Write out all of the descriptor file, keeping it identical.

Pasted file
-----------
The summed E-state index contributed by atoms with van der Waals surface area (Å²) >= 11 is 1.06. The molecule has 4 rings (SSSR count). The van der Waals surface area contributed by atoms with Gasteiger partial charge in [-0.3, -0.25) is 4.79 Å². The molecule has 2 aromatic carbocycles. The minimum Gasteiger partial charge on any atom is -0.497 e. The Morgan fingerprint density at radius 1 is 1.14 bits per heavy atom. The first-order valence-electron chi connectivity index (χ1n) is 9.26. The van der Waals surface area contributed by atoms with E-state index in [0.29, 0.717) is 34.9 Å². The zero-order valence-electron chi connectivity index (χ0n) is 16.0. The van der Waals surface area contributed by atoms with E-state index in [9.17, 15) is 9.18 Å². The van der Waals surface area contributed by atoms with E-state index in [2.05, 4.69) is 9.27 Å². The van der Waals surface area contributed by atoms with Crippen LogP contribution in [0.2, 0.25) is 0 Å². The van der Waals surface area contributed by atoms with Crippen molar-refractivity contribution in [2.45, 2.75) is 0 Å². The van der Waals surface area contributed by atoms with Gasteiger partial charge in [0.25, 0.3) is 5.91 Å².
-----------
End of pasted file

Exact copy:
The summed E-state index contributed by atoms with van der Waals surface area (Å²) >= 11 is 1.06. The molecule has 4 rings (SSSR count). The van der Waals surface area contributed by atoms with Gasteiger partial charge in [-0.3, -0.25) is 4.79 Å². The molecule has 2 aromatic carbocycles. The minimum Gasteiger partial charge on any atom is -0.497 e. The Morgan fingerprint density at radius 1 is 1.14 bits per heavy atom. The first-order valence-electron chi connectivity index (χ1n) is 9.26. The van der Waals surface area contributed by atoms with E-state index in [0.29, 0.717) is 34.9 Å². The zero-order valence-electron chi connectivity index (χ0n) is 16.0. The van der Waals surface area contributed by atoms with E-state index in [9.17, 15) is 9.18 Å². The van der Waals surface area contributed by atoms with E-state index in [2.05, 4.69) is 9.27 Å². The van der Waals surface area contributed by atoms with Crippen LogP contribution in [0.2, 0.25) is 0 Å². The van der Waals surface area contributed by atoms with Crippen molar-refractivity contribution in [2.45, 2.75) is 0 Å². The van der Waals surface area contributed by atoms with Gasteiger partial charge in [0.25, 0.3) is 5.91 Å².